Osama bin Laden
Osama bin Laden was planning a second terrorist attack targeting the US just three years after masterminding the atrocities of Sept. 11, 2001, according to a report from CBS News.
Letters and other papers obtained after the former Al-Qaeda chief was killed by US Navy SEALs in Pakistan in 2011 revealed that he wanted to launch another attack using similar methods to those employed on 9/11, but using private jets instead of passenger planes.
The plans were discovered by security and terrorism expert Nelly Lahoud when she analyzed the documents. She told CBS that if bin Laden’s plan to use private jets proved to be impossible, he wanted to sabotage railway tracks in the US to cause derailments that resulted in large numbers of casualties.
While in hiding after 9/11 to evade capture by US forces, she added, bin Laden remained in contact with other Al-Qaeda leaders and began planning the next attack, using his background in engineering to devise methods for causing as much death and destruction as possible.
“He wanted to have 12 meters of steel rail removed so that, this way, the train could be derailed,” Lahoud said. “And we find him explaining the simple toolkit that they could use. He said: ‘You could use a compressor, you could use a smelting iron tool.’”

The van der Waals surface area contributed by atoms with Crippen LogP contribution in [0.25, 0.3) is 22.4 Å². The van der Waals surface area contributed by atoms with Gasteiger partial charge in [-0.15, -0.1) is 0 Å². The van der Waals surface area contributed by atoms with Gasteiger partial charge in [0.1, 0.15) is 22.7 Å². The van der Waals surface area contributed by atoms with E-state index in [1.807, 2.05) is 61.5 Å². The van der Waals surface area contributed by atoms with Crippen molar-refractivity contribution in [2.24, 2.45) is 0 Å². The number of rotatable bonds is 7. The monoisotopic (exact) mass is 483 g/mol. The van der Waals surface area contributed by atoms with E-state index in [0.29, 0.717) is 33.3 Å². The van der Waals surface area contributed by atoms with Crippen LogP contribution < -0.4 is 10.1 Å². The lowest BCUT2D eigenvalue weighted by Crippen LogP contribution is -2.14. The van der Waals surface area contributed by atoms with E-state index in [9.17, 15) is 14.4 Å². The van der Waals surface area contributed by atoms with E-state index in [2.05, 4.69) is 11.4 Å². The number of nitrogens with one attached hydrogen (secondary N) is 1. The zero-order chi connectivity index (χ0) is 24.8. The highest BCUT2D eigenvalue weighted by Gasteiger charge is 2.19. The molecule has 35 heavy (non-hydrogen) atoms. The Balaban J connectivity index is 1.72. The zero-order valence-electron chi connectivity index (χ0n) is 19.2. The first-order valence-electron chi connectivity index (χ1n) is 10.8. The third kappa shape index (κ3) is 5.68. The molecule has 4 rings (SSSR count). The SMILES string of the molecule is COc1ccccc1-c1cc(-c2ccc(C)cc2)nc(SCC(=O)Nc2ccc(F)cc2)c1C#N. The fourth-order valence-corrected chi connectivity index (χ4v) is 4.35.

Another of bin Laden’s ideas was for undercover Al-Qaeda operatives to blow up small wooden fishing boats at American ports to sink oil tankers in an effort to damage the US economy.
“Bin Laden suggested Al-Qaeda operatives could integrate themselves into the port areas by posing as fishermen,” Lahoud said. “He instructed his team on where to buy specific boats to evade radar and detailed how the vessels should be used to transport explosives.”
The war in Afghanistan ultimately stymied the ability of Al-Qaeda to carry out other large-scale attacks, she added, and by 2006 the organization only had about $200,000 in accessible funds.
Nearly 3,000 people died in the 9/11 attacks and Lahoud said that bin Laden failed to anticipate the ferocity of the US response it would provoke, including the launch of a full-fledged invasion and subsequent war in Afghanistan.
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